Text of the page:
Jesus & His inner circle leaders

I’ve been thinking a lot lately on who Jesus chose to be His twelve apostles and how He approached developing these inner circle leaders.  Here are a few observations that standout:

 

  • There was nothing obvious from a human perspective qualifying them to be chosen.  Look at the background of just a few of the twelve. Matthew was a tax collector and a sell-out to the Roman Empire. He took advantage of his fellow Israelites by skimming off the taxes he was collecting.  His countrymen considered him one of their oppressors.  Simon was a Zealot who were by definition militants set on overthrowing the Roman government by violent force. In a zealot’s mind the only good Roman was a dead Roman.  He was a nationalistic revolutionary.Peter, Andrew, James, and John were blue-collar fishermen with no expectation of becoming spiritually influential.  When I read through the gospels, I see two other guys I would have instantly picked.  John the Baptist- He knows how to lead people, gather a crowd, and is willing to make big sacrifices.  Nicodemus- He’s a respected religious leader, knows the scriptures, and seems to be a legit seeker.  Those two are obvious A-list leaders.
  • They were viewed as second-rate and/or sinners by the religious leaders.  It’s not just that the Pharisees would have chosen other people- they found it repulsive that Jesus would even hang out with some of these people.  When Jesus had dinner with Matthew and his gang of friends, the Pharisees asked Jesus’ disciples, Why does your teacher eat with tax collectors and sinners? Later on in the book of Acts the religious leaders observe this about Peter and John after witnessing them preaching and healing in the temple: Now when they saw the boldness of Peter and John, and perceived that they were uneducated, common men, they were astonished. And they recognized that they had been with Jesus. If you’re looking for a common denominator with the apostles or anyone God uses in scripture, it’s fairly simple: God chose to use them.  What sets the twelve apart is simply Jesus choosing to invest in them.
  • They went all-in with following Jesus while knowing relatively little about Him.  We know the apostles began following Jesus because they believed He was the Messiah, but we also see they had a lot of mistaken ideas about Jesus and His mission.  It took a while for them to grasp that He was the divine Son of God.  They also had trouble comprehending that Jesus was really going to die on a cross for the sins of the world and then be raised from the dead (despite Jesus explicitly telling them this in Luke 9:21-22, Luke 9:44, Luke 18:31-34, Luke 22).  Despite what they did not know, they still willingly left their homes, families, and occupations. Most of us would consider that reckless behavior, but these guys were willing to say “yes” when Jesus gave the simple invitation of “follow me.”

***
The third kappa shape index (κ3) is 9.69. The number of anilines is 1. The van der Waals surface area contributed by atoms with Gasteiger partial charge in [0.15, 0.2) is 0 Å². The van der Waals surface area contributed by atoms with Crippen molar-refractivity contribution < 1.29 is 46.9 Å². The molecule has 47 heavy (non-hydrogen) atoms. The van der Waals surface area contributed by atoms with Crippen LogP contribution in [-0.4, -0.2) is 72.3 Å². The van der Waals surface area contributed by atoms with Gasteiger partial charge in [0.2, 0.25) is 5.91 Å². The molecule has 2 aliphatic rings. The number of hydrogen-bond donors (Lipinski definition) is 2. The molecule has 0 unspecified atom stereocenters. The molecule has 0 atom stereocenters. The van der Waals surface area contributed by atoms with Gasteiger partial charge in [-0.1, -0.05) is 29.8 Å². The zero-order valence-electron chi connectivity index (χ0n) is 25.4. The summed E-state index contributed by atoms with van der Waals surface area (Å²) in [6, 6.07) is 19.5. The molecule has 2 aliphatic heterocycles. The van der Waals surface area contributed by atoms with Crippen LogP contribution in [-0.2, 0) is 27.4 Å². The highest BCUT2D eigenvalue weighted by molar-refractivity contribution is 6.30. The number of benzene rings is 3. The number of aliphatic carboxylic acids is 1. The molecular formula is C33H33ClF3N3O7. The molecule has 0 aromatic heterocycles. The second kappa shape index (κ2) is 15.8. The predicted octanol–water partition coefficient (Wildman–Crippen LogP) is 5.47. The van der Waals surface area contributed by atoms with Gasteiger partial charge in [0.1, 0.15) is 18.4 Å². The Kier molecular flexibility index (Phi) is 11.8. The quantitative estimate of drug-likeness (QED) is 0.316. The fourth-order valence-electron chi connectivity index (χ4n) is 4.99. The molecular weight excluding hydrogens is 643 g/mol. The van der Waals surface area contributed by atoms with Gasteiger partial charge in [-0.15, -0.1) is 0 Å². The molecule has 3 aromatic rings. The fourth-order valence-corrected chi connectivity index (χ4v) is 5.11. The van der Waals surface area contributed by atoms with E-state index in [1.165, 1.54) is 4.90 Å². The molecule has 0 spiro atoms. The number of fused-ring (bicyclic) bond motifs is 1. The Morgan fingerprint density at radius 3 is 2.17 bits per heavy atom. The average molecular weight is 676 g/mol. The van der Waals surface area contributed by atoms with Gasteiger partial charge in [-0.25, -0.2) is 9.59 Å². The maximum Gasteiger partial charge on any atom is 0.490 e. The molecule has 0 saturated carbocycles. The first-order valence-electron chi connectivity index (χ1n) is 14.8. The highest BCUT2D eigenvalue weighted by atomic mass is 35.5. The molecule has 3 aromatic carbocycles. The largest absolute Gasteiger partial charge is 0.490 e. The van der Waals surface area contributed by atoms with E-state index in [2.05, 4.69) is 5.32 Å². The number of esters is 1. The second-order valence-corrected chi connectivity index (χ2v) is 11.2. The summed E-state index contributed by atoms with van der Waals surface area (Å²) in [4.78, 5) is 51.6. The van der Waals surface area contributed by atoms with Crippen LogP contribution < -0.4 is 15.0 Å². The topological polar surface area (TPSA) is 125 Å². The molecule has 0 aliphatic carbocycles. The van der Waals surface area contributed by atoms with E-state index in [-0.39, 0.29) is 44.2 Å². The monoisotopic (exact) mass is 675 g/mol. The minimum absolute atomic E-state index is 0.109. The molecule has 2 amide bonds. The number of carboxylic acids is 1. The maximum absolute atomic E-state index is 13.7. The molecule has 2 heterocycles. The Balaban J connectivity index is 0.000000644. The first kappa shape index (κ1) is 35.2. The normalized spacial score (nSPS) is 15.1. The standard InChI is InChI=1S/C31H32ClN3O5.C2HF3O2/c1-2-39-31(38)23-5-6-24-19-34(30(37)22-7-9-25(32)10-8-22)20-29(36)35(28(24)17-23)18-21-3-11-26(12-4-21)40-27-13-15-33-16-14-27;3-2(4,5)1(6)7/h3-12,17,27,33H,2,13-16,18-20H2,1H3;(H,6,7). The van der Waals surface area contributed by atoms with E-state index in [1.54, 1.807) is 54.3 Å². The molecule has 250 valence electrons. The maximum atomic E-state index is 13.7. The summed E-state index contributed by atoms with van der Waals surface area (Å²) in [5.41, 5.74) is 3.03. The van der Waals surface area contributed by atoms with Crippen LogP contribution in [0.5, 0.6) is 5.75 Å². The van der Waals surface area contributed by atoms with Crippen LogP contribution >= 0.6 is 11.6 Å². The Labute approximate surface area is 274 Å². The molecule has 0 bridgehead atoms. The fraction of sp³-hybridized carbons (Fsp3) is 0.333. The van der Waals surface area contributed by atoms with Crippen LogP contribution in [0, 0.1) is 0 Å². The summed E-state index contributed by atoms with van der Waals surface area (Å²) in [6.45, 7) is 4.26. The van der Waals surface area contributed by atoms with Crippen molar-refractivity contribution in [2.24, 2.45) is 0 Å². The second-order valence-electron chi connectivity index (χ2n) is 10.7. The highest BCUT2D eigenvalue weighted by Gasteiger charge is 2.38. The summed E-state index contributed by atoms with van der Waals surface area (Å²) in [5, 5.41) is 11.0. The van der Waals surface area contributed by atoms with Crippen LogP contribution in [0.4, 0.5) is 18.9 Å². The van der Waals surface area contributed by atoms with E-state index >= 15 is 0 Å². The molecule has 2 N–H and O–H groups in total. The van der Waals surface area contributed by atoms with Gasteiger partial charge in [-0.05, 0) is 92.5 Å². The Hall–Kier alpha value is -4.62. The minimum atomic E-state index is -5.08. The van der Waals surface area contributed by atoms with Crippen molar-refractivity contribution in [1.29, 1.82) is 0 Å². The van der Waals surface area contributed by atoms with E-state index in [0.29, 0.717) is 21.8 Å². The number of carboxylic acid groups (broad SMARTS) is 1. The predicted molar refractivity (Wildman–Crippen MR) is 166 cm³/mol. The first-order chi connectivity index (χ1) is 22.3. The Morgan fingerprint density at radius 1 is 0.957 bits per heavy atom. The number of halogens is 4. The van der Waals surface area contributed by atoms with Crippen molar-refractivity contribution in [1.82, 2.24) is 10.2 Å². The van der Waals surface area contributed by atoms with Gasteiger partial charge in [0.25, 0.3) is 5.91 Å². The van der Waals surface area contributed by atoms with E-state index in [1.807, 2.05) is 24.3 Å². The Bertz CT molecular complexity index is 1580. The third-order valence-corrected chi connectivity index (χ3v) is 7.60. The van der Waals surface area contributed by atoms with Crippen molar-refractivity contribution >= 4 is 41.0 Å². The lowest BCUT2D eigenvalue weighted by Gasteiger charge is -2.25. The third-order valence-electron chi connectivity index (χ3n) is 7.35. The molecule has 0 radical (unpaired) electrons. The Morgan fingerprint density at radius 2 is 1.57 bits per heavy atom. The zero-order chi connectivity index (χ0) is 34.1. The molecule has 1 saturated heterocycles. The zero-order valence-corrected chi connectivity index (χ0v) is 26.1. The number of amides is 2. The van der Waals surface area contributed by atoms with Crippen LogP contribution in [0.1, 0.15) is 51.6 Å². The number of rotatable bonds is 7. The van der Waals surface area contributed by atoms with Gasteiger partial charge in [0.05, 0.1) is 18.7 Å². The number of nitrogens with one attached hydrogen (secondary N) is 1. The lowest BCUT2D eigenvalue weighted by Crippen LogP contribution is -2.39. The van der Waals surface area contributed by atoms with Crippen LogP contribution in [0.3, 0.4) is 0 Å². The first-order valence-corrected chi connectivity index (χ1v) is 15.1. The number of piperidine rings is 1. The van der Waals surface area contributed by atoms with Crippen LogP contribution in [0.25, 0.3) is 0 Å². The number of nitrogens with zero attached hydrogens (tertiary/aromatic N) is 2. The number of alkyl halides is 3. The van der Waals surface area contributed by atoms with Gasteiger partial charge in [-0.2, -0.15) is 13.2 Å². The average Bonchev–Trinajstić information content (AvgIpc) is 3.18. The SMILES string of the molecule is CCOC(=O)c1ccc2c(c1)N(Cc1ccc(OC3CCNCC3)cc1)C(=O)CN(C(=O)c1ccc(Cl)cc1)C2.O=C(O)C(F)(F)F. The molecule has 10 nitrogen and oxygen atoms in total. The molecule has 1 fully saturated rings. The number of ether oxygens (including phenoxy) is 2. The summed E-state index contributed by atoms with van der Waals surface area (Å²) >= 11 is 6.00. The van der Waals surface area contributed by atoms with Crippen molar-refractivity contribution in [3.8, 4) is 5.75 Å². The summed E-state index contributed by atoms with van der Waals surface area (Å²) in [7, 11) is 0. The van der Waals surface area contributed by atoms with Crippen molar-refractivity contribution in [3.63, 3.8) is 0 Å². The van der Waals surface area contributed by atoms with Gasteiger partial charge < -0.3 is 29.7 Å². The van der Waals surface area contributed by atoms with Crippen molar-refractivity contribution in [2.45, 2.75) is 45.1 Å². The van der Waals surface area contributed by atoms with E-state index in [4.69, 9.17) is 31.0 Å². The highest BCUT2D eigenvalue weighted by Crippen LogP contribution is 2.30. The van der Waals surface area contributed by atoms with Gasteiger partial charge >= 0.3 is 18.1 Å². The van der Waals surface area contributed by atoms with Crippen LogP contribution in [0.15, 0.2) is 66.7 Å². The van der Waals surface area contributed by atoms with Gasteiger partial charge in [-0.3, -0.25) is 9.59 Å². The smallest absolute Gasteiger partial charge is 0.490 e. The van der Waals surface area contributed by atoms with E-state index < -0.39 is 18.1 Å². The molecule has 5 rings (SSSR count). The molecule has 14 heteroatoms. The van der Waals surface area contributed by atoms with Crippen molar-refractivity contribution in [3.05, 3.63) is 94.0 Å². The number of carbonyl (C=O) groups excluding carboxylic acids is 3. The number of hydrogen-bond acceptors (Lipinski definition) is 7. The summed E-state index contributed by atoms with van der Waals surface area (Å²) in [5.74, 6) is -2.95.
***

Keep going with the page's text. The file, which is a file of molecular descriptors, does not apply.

• Jesus quickly threw them into the deep-end of ministry entrusting them with His message.  Luke 9:1-2 (see also Matthew 10:1-15) tells us that Jesus called the twelve together and gave them power and authority over all demons and to cure diseases, and he sent them out to proclaim the kingdom of God and to heal.   Although we don’t know the precise timeline we can still guess from Matthew and Luke’s narratives that this “sending out” happened early on, probably in the first year of Jesus’ public ministry.  Over the next two-three years Jesus molded them into being the leaders of His movement, but this did not happen in the safe environment of a classroom but in the messiness of real life ministry.
  • Jesus invested in, equipped, and debriefed them in the midst of being on mission together.  Notice what Jesus does in Luke 9:10 after sending out the twelve: On their return the apostles told him all that they had done. And he took them and withdrew apart to a town called Bethsaida.  He does something similar after sending out the the seventy-two in Luke 10. He also pulls them aside to explain who He is (Luke 9:18-21), unpack the implications of feeding the 5000 (Matthew 16:5-12), teach them how to pray (Luke 11), share the passover meal (a.k.a. the last supper), and to pray with Him in the Garden of Gethsemane.  Often the debriefs involved Jesus asking questions, the disciples asking questions, and Jesus refereeing discussions among the twelve.
  • Jesus chose them knowing they’d stumble, Peter would deny, and Judas would betray.  It’s not long after Jesus sends out the twelve giving them “power and authority over all demons and to cure all diseases” that they find themselves unable to handle a demon possessed kid (Luke 9:37-43).  We also read how they argued over who’d be greatest in the coming kingdom. Many of us are so familiar with Peter denying Jesus three times that we’ve just learned to passively accept this major event as a spiritual marker in Peter’s growth as a leader. I still struggle with Jesus inviting Judas into His inner circle knowing that Judas would betray Him- doesn’t make sense to me.  Maybe part of the takeaway lesson for us is realizing that the leaders we’re developing are works in progress (just like us) and that some of them will even fail.
  • Their long haul success was completely dependent on the Spirit empowering them.  This may be the easiest observation to miss.  After His resurrection Jesus told His disciples, As the Father has sent me, even so I am sending you. Then He breathed on them and they received the Holy Spirit (John 20:21-22).   He also made it clear to them that the key to being His witnesses was receiving power from the Holy Spirit (Acts 1:8).  This seems incredibly obvious: learning to listen, respond, and depend on the Holy Spirit is crucial.   Jesus likes to remind us that this is not about us, but about what He can do in and through us.
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